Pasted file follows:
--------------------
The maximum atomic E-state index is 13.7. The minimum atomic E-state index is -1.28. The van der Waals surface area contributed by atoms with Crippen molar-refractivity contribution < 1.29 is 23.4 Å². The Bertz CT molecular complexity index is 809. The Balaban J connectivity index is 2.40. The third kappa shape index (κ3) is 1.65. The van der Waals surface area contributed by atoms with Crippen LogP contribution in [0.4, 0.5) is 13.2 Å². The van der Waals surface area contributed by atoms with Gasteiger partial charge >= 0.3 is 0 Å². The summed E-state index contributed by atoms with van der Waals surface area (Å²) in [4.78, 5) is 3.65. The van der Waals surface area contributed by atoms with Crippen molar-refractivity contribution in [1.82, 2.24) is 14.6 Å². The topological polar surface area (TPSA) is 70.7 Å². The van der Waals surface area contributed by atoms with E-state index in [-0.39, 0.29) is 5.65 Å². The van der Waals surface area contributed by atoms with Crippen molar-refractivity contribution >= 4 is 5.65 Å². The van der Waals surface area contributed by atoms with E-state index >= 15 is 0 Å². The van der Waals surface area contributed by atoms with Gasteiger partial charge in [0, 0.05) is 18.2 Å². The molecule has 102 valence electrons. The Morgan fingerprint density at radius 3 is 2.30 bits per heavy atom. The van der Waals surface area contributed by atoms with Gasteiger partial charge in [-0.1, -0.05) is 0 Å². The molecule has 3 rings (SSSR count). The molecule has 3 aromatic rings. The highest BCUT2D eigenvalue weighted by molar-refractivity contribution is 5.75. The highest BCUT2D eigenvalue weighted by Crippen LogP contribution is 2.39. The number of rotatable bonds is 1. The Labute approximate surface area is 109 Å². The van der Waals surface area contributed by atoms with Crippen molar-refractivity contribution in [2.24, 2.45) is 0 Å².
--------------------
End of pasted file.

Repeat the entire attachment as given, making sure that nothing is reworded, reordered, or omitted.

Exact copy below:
The maximum atomic E-state index is 13.7. The minimum atomic E-state index is -1.28. The van der Waals surface area contributed by atoms with Crippen molar-refractivity contribution < 1.29 is 23.4 Å². The Bertz CT molecular complexity index is 809. The Balaban J connectivity index is 2.40. The third kappa shape index (κ3) is 1.65. The van der Waals surface area contributed by atoms with Crippen LogP contribution in [0.4, 0.5) is 13.2 Å². The van der Waals surface area contributed by atoms with Gasteiger partial charge >= 0.3 is 0 Å². The summed E-state index contributed by atoms with van der Waals surface area (Å²) in [4.78, 5) is 3.65. The van der Waals surface area contributed by atoms with Crippen molar-refractivity contribution in [1.82, 2.24) is 14.6 Å². The topological polar surface area (TPSA) is 70.7 Å². The van der Waals surface area contributed by atoms with E-state index in [-0.39, 0.29) is 5.65 Å². The van der Waals surface area contributed by atoms with Crippen molar-refractivity contribution >= 4 is 5.65 Å². The van der Waals surface area contributed by atoms with E-state index >= 15 is 0 Å². The van der Waals surface area contributed by atoms with Gasteiger partial charge in [0, 0.05) is 18.2 Å². The molecule has 102 valence electrons. The Morgan fingerprint density at radius 3 is 2.30 bits per heavy atom. The van der Waals surface area contributed by atoms with Gasteiger partial charge in [-0.1, -0.05) is 0 Å². The molecule has 3 rings (SSSR count). The molecule has 3 aromatic rings. The highest BCUT2D eigenvalue weighted by molar-refractivity contribution is 5.75. The highest BCUT2D eigenvalue weighted by Crippen LogP contribution is 2.39. The number of rotatable bonds is 1. The Labute approximate surface area is 109 Å². The van der Waals surface area contributed by atoms with Crippen molar-refractivity contribution in [2.24, 2.45) is 0 Å².